Monday, July 28, 2008

Better-Qualified Teachers

Published: June 23, 2008

The United States has a long and dishonorable history of dumping the least-qualified teachers into schools that serve poor and minority students. This shameful practice has persisted nationally, despite the No Child Left Behind Act of 2001, which required the states to place “highly qualified” teachers in every classroom.

The picture has improved significantly, however, in New York City, where state law has abolished temporary licenses for uncertified teachers, raised standards in teacher preparation programs and spawned innovative strategies for recruiting better teachers.

A new study by the nonpartisan National Bureau of Economic Research shows that the teacher qualification gap between poor and well-to-do schools in New York City narrowed considerably between 2000 and 2005. The qualification index took into account several factors, including certification, experience, the teacher’s SAT scores and the rank of the undergraduate college the teacher attended.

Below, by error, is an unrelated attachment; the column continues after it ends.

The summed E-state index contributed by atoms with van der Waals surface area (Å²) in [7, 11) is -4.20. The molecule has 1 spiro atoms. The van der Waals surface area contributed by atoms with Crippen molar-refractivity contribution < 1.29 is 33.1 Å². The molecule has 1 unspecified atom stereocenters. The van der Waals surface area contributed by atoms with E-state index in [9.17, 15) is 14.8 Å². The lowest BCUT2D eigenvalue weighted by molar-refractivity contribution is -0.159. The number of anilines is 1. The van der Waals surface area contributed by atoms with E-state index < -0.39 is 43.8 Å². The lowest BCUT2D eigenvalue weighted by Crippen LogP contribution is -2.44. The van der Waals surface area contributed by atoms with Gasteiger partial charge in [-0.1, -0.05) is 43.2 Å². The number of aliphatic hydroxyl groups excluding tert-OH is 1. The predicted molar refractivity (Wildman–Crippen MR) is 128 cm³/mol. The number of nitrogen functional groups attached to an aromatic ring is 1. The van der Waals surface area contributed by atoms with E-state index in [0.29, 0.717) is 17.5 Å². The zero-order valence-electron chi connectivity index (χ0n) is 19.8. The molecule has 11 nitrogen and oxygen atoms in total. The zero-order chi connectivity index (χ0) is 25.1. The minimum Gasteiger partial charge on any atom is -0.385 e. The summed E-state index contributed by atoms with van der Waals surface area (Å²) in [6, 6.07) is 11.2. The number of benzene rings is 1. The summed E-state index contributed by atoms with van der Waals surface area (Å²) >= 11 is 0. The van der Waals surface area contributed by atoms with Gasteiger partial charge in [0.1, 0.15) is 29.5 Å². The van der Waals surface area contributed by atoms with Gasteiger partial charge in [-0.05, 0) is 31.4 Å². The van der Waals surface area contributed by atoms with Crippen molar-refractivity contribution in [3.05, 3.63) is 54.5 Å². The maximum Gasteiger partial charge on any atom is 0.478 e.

In the poorest schools, the better-qualified teachers have driven modest improvements in student achievement. It may be that right now the city is doing as well as it can with the current applicant pool. And there is certainly more to teaching than SAT scores and other credentials. Still, the study shows that the city could substantially improve performance in fourth and fifth grade math by hiring more people with strong credentials.

Read more HERE

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